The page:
There are frequent disclaimers such as a denial that I have anything against foreigners. These are often not supported by evidence, and so they appear as a face keeping move and often introduce a negative assertion following 'the invariable but'. Differences are constrained, so that people can appear to follow the normal tolerance although others can be rejected 'when they "go too far"' (99). Sometimes speakers are more aware of discrimination and racism and are more explicit about possible influences, saying they are aware that they might sound prejudiced — but this implies that they are not really prejudiced. One form is the denial of discrimination, sometimes accompanied by reversal — minorities say they are exploited or discriminated against. [Some examples contain stuttering]. [The topics that induced these examples are all 'threats or lies by immigrants… A murder… Cheating on welfare… A radio programme reporting discrimination… Neighbourhood services'. Poor Whites are victims of inadequate policies but 'instead of blaming the authorities or the politicians, they tend to blame the newcomers'. There is a close association with a general deterioration of life in the city. [Some old British stuff cited here]

There is not a universal consensus. Sometimes there are comparisons with native youths, 'or young people', and recognition that immigrants can be victims of discrimination. 'Such talk, however, is rather exceptional' (100) [NB N equals 170].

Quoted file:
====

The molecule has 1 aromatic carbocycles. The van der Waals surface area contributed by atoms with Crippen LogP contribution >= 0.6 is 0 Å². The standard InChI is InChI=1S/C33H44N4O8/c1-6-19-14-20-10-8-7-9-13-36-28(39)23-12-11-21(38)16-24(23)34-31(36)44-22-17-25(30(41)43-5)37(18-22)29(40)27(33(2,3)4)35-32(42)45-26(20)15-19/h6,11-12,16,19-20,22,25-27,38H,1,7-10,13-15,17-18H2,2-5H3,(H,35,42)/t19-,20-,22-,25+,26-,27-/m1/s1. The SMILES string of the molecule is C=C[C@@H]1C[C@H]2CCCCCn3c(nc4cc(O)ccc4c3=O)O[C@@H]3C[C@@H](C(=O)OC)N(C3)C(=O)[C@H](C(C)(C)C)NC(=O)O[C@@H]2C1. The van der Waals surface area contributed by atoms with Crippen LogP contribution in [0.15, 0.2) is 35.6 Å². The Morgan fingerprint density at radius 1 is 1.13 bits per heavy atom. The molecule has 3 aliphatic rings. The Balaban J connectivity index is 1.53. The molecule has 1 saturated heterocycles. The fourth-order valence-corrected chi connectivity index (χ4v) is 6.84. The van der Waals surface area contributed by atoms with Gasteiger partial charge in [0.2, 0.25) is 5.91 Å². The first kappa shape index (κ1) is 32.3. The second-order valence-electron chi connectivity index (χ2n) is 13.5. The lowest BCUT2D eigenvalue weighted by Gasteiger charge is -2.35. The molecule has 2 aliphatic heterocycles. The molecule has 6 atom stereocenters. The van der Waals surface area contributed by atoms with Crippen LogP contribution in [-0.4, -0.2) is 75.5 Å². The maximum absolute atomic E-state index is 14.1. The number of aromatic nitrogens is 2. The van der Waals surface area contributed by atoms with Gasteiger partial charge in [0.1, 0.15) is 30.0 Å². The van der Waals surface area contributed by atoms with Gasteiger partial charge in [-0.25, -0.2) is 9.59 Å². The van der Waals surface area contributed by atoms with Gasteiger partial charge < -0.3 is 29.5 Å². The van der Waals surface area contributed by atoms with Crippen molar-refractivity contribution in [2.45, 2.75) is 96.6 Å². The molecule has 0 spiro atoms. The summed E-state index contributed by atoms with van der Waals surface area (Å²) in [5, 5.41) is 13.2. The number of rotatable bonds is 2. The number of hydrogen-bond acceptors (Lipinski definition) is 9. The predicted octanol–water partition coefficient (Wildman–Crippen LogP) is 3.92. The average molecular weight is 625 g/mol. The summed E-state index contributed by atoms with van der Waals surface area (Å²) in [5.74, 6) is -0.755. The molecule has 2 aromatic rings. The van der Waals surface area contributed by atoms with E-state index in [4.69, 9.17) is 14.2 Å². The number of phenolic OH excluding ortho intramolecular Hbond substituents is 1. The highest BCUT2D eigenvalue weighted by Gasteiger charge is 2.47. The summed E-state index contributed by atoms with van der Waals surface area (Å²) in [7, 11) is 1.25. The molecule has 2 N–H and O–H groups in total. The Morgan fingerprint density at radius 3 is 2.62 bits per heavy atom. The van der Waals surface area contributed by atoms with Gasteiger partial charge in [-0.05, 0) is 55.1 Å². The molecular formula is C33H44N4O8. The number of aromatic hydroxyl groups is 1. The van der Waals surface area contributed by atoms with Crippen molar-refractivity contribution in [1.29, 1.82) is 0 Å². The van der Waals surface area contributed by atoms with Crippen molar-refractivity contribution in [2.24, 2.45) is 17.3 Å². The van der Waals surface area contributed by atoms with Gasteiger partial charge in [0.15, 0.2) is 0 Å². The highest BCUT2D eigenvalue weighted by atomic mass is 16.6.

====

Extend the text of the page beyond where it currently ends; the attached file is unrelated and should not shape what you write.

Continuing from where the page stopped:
The media has an important role especially if people have few face-to-face dealings with minority groups. They tend to confirm 'common sense interpretations' about crime, cultural difference, violence and social welfare. Overall minorities and immigrants are seen as problems [even citing Hartman and Husband here]. The more liberal press also refer to problems parts ask liberals to do something about them. Other issues are routinely ignored such as contribution to the economy, indigenous culture, most of the topics that affect the everyday lives of minorities. This is itself a form of denial. Minorities and their institutions have little to say, mostly because there are virtually no minority journalists, even with ethnic events. There is also the idea of balance and neutrality, which, ironically, permits 'unwarranted or even ridiculous accusations' (101).

There are 'virtually no explicitly antiracist newspapers', although officially, all are against racism — serious accusations of racism must therefore be 'a figment of the imagination'. Newsworthy incidents include violence and extremism rather than attitudes. Racism is still seen as an ideology of White supremacy, with antiracists as 'a radical "loony" group'. The real enemies are anti-racists who are intolerant busybodies see racism everywhere, attacking venerable institutions.